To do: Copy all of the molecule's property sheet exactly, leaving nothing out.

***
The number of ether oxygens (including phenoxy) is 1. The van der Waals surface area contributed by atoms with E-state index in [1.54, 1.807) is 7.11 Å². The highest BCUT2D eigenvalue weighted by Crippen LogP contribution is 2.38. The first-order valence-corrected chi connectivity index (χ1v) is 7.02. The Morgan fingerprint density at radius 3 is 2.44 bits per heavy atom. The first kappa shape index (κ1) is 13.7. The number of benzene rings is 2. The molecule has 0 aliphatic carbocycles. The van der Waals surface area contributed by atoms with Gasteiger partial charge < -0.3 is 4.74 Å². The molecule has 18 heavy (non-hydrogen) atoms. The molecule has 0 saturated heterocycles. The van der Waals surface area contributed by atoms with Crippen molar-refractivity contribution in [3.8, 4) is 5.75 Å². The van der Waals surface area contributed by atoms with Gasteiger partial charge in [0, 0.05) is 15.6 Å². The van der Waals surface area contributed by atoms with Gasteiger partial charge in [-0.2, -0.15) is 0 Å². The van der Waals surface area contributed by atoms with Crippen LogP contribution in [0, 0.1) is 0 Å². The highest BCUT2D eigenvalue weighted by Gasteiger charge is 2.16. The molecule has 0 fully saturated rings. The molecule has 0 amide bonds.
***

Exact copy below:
The number of ether oxygens (including phenoxy) is 1. The van der Waals surface area contributed by atoms with E-state index in [1.54, 1.807) is 7.11 Å². The highest BCUT2D eigenvalue weighted by Crippen LogP contribution is 2.38. The first-order valence-corrected chi connectivity index (χ1v) is 7.02. The Morgan fingerprint density at radius 3 is 2.44 bits per heavy atom. The first kappa shape index (κ1) is 13.7. The number of benzene rings is 2. The molecule has 0 aliphatic carbocycles. The van der Waals surface area contributed by atoms with Gasteiger partial charge < -0.3 is 4.74 Å². The molecule has 18 heavy (non-hydrogen) atoms. The molecule has 0 saturated heterocycles. The van der Waals surface area contributed by atoms with Crippen molar-refractivity contribution in [3.8, 4) is 5.75 Å². The van der Waals surface area contributed by atoms with Gasteiger partial charge in [0, 0.05) is 15.6 Å². The van der Waals surface area contributed by atoms with Gasteiger partial charge in [-0.2, -0.15) is 0 Å². The van der Waals surface area contributed by atoms with Crippen LogP contribution in [0, 0.1) is 0 Å². The highest BCUT2D eigenvalue weighted by Gasteiger charge is 2.16. The molecule has 0 fully saturated rings. The molecule has 0 amide bonds.